And here’s where I’m going to piss off some people who read this and I will acknowledge right off the bat that what I’m about to say is a huge generalization but I’m going to say it anyway. And here it is…

I often wonder if women really want their husbands to be equal partners in parenting. I wonder this because our society puts a lot of pressure on women to be the nurturer, the caregiver, the one who kisses owies and wipes noses and cooks dinner and cleans the house and earns six figures and looks fabulous doing it. And as soon as a man steps up and says I want to do those things too, I want to be a nurturer and a caregiver and have a real relationship with my child to the point that my child will come to me when they are scared or need something rather than my wife, then I think it’s possible that women could and do feel threatened by that. By allowing men to be more involved in parenting (and it has to start from infancy), then women are basically giving up part of what society expects them to be. This is an incredibly difficult decision for women to be in. They want to be everything to everyone. And in the end, nobody wins.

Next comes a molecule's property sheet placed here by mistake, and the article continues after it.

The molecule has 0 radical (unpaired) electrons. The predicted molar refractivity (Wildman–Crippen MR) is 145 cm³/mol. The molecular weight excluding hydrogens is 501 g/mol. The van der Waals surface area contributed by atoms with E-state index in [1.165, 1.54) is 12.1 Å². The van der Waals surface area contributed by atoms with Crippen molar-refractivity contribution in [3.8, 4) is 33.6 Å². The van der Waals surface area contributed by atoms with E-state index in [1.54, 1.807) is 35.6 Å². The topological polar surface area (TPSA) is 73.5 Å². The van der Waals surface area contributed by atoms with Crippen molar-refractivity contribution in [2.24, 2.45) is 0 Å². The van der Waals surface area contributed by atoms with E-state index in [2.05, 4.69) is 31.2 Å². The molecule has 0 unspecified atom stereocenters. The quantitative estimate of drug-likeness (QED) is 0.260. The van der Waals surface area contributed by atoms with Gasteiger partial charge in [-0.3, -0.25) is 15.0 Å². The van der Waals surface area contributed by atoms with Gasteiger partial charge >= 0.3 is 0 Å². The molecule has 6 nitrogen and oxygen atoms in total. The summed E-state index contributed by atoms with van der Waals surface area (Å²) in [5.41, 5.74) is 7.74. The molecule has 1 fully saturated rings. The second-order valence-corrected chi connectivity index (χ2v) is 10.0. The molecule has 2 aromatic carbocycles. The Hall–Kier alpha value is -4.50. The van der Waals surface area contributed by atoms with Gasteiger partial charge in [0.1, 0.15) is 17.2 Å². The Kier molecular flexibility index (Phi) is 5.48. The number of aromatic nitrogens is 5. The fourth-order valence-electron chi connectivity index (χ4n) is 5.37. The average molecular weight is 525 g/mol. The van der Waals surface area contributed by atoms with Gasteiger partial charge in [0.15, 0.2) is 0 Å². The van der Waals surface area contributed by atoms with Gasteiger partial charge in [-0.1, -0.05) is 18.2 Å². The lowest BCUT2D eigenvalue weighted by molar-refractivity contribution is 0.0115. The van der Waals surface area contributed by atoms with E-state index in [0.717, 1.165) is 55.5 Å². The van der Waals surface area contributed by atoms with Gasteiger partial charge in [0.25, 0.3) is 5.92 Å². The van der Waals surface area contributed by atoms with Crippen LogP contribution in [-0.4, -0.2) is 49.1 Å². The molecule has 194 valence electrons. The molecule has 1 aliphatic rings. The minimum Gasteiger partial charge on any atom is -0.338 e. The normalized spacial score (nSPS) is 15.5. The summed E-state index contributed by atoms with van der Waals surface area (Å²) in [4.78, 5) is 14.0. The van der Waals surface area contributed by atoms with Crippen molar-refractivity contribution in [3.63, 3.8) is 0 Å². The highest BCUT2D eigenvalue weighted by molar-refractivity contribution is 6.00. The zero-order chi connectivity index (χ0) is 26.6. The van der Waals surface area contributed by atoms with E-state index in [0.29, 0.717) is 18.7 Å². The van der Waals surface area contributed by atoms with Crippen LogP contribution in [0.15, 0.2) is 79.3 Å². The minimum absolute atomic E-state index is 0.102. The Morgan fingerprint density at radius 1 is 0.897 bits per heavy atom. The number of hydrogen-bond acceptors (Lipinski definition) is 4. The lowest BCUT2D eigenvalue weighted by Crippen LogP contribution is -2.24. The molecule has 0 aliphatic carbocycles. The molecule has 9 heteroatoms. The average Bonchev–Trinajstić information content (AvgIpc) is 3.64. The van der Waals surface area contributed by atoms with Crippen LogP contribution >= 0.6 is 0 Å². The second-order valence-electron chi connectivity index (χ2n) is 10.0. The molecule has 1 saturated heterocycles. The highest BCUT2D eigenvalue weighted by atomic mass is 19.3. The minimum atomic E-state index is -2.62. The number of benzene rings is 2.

Nobody wins. Not the mother, not the father and most importantly not the children.

I am lucky. I have a wife who has accepted from the very beginning that I would be just as involved in parenting our children as she is. Aside from two very important details (pregnancy and breastfeeding), I have been equally involved with my kids. We take turns giving baths, we take turns feeding the kids (I do breakfast, she does dinner), we are both involved in the bedtime routine. If the children get sick we take turns taking time off from work and if a child needs to be comforted or nurtured in any way, we take turns doing that too.